Move would result in area’s largest pathway system
 
A regional transportation body has signaled early support for a Habitat for Humanity plan that would connect the future Biscuit Run State Park to Albemarle’s southern urban area with a network of bike and pedestrian trails. 
 
Habitat has suggested that the Metropolitan Planning Organization consolidate several projects on its long-term vision list into one plan that would integrate a redeveloped Southwood Mobile Home Park into the park. 
 
The proposal would combine several sidewalk and bike improvements on Old Lynchburg Road, Fifth Street Extended, Route 20 and the new Bent Creek Parkway into one trail system. 
 
“The result of this strategic recombination will be the region’s largest contiguous walkable and bikeable area,” reads a draft resolution presented to the MPO last week. “This would create a northern and western gateway into the future Biscuit Run Park and through to Scottsville for all forms of transportation.”
 
The MPO has directed its technical subcommittee to evaluate the consolidation idea, which will return to the full policy board later this year. 
 
“We’re getting a lot of strong comments from residents of our urban ring who are saying it is time to put park funding into the urban ring and not just way out in the boonies,” said Supervisor Ann H. Mallek, a member of the policy board. 
 
Habitat purchased the Southwood Mobile Home Park in 2007 and has plans to redevelop it as a mixed-income neighborhood in the next few years. There are currently about 1,500 residents in 342 trailers. Habitat seeks to allow each the opportunity to stay in the community to build a new home. 
 
Already, Habitat has invested about $2 million in infrastructure improvements at the mobile home park. The organization might seek a rezoning as early as the summer of 2016. There are nine full-time Habitat employees working on the project.
 
Developer Hunter Craig had won approval of a rezoning that would have allowed as many as 3,100 homes on 828 acres of mixed-use development adjacent to a 400-acre park.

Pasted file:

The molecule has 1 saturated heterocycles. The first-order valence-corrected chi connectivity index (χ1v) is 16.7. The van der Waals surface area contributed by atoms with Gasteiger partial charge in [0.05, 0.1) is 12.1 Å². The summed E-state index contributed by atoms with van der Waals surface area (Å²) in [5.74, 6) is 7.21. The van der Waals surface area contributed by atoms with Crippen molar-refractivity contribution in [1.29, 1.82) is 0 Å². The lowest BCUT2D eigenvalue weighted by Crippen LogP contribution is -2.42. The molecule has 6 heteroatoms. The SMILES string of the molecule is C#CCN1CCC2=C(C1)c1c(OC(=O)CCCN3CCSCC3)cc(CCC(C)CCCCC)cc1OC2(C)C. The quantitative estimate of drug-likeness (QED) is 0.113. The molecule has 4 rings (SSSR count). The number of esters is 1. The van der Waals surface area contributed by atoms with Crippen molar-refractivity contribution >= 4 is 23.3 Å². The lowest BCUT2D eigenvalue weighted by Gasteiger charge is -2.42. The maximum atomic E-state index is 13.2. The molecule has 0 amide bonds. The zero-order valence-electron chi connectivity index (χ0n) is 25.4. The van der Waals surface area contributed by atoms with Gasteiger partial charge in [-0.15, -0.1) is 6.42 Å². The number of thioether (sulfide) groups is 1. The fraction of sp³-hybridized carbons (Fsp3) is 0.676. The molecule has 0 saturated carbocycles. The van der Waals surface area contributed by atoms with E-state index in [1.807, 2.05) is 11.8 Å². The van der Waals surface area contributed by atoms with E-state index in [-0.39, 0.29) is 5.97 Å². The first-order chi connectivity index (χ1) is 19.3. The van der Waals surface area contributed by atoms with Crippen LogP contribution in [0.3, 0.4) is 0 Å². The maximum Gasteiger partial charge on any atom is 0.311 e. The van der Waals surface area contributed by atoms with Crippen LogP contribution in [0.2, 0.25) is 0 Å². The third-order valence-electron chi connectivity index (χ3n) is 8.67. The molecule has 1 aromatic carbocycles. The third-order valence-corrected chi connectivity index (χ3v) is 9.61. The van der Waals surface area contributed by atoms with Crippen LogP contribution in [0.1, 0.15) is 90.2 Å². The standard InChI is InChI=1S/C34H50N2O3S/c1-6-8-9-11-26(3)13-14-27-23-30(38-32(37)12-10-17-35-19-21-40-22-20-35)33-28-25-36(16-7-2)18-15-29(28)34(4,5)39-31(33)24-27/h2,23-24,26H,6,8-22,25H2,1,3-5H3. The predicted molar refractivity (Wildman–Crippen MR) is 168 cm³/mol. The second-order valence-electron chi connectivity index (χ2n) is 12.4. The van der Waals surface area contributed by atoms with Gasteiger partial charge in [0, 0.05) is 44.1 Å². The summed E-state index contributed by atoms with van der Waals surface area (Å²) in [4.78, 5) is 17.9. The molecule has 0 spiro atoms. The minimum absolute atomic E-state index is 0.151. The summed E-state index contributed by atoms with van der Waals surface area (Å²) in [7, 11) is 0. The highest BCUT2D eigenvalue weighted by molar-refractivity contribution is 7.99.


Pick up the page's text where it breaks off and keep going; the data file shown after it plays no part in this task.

But the project never got off the ground, and in January 2010, the state of Virginia purchased the land, which will become Biscuit Run State Park, from Craig for $9.8 million in cash and $11.7 million in tax credits. 
 
Though the Virginia Department of Conservation and Recreation adopted a $42.4 million master plan for the park in October 2013, there is no timeline for when the state will be ready to open the park to the public. 
 
Whenever that does occur, the master plan depicts that the only vehicular entrance would be from Route 20.
 
The Biscuit Run Gateway proposal would increase pedestrian and bicycle access to the park from Old Lynchburg Road. 
 
“Multimodal elements of the Gateway would likely include daily parking areas for horse trailers and an enhanced network of bike and pedestrian connections through the Southwood Trailer Park,” reads the draft resolution. “These connections would then tie in to Route 20, U.S. Bicycle Route 76, Mill Creek and the proposed Heritage Trail to Scottsville and the James River.”
 
MPO planning staff recommended the idea as consistent with Charlottesville’s and Albemarle’s Comprehensive Plans, but a public hearing would be needed to amend the long-range transportation plan’s vision list. That will happen once the MPO Technical Committee examines the idea. 
 
Rex Linville, a resident of Redfields and an employee of the Piedmont Environmental Council, said the plan also should connect to points north. 
 
“That corridor could potentially connect the Charlottesville Downtown Mall with the future Biscuit Run State Park and be the next big thing,” Linville said. “It would not only be a great amenity and a transportation corridor, but it can also be an economic engine for this area.” 
 
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